Besides being known as the ‘food bowl of the tropics’, the Atherton Tablelands is also famous for its waterfalls. Three of the Tablelands’ most spectacular falls can be found a short drive away from the town of Millaa Millaa on a sealed road known as the Waterfalls Circuit. Needless to say, given that I had made my way up to the Tablelands, I’m not going to give the Waterfalls Circuit a miss!

Note: This is the second instalment on my trip to the Atherton Tablelands. The first article detailed my visit to some of the other attractions on the Tablelands.

Millaa Millaa Falls

Millaa Millaa Falls is a heritage-listed plunge waterfall.

‘Millaa Millaa’ is a MaMu Aboriginal phrase referring to the rainforest vine Elaeagnus Triflora whose fruit appears from May to February.

Zillie Falls

Ellinjaa Falls

Millaa Millaa Falls

From Millaa Millaa, I drove east along the Palmerston Highway and then turn left onto Theresa Creek Road. This is the start of the Waterfalls Circuit and the first waterfall, the Millaa Millaa Falls, is about 1.5 kilometres further on.

The Millaa Millaa Falls is the most photographed waterfall in Australia. The falls plunges straight down into a large pool below, surrounded by a lush rainforest fringed with broad ferns and colorful flowers. This is the only waterfall on the Waterfalls Circuit where swimming is recommended. Thus, it attracts many locals and tourists who frequently swim here. There are picnic and toilet facilities available nearby.

Even though the height of the falls is a modest 18.3 metres, it has a photo-friendly classical rectangular shape, which complemented the picturesque scenery well. The falls is also an excellent spot for a picnic (unfortunately, the rain ruined it for us).

Zillie Falls

From Millaa Millaa Falls, I drove a further 7.5 kilometres along the Waterfall Circuit before I saw the sign for Zillie Falls. There is only a basic viewing platform with no access to the waterfalls. Do note that the walking path to the falls is not very clearly marked (which was made worst by the rain when I were there).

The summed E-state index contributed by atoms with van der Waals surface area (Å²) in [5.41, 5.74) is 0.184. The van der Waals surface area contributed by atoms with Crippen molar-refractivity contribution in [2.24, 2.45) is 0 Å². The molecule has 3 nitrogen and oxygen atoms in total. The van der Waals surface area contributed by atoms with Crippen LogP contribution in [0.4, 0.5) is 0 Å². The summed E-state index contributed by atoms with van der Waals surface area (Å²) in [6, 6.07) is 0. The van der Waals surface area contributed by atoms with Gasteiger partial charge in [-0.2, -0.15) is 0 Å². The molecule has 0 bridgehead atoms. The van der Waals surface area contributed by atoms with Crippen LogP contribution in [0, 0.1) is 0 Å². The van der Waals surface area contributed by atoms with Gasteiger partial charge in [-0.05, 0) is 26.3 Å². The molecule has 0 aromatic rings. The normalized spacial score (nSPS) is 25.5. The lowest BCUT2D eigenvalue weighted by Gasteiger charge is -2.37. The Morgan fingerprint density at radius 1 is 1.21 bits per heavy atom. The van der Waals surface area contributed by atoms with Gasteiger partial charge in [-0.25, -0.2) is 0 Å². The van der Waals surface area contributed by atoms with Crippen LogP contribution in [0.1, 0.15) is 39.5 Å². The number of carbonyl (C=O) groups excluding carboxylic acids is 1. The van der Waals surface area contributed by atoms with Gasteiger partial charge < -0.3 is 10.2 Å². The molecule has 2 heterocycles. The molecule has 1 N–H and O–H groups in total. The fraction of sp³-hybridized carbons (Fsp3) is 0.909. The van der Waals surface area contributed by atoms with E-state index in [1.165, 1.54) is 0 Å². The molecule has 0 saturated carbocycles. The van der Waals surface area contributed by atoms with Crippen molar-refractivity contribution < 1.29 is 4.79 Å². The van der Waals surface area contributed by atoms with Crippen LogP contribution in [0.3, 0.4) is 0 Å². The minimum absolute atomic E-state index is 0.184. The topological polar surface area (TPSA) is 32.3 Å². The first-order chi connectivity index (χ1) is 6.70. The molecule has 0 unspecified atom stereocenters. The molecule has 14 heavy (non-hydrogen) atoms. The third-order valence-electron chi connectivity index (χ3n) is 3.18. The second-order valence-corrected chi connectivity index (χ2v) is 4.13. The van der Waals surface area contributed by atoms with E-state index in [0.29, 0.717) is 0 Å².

At Zillie Falls, there is also a colony of flying foxes that often roosts in a tree located in the car park. Keep a lookout for them!

Ellinjaa Falls

Another 3 kilometres down the road lies the Ellinjaa Falls. A zigzag track leads to the base of the falls from the carpark. It is, unfortunately, slippery in the wet and I saw a tourist with the misfortunate of slipping and falling on to the muddy track.

Near the base of the falls, there’s a viewing platform that provides a clear view for photo opportunities of the 15 metres waterfall. Platypus and turtles are known to frequent the plunge pool of the falls but sadly, I didn’t get to see any.

There are several other notable waterfalls on the Tablelands (Mungalli Falls, Souita Falls, Pepina Falls and Millstream Falls) which I did not get to visit due to the limitation of time. As I had to minimise my driving in the night, I headed back to Cairns before sunset.

P/S: As seen in some of my photos, it was fairly wet when I were there. The clouds were hanging fairly low and there were intermittent rain. While it did affect my itinerary (delays and cancellation of visits to some points of interest), it was fun and interesting overall for my family. Hopefully, there will be a chance for us to visit the places and waterfalls that we had missed out in the near future.


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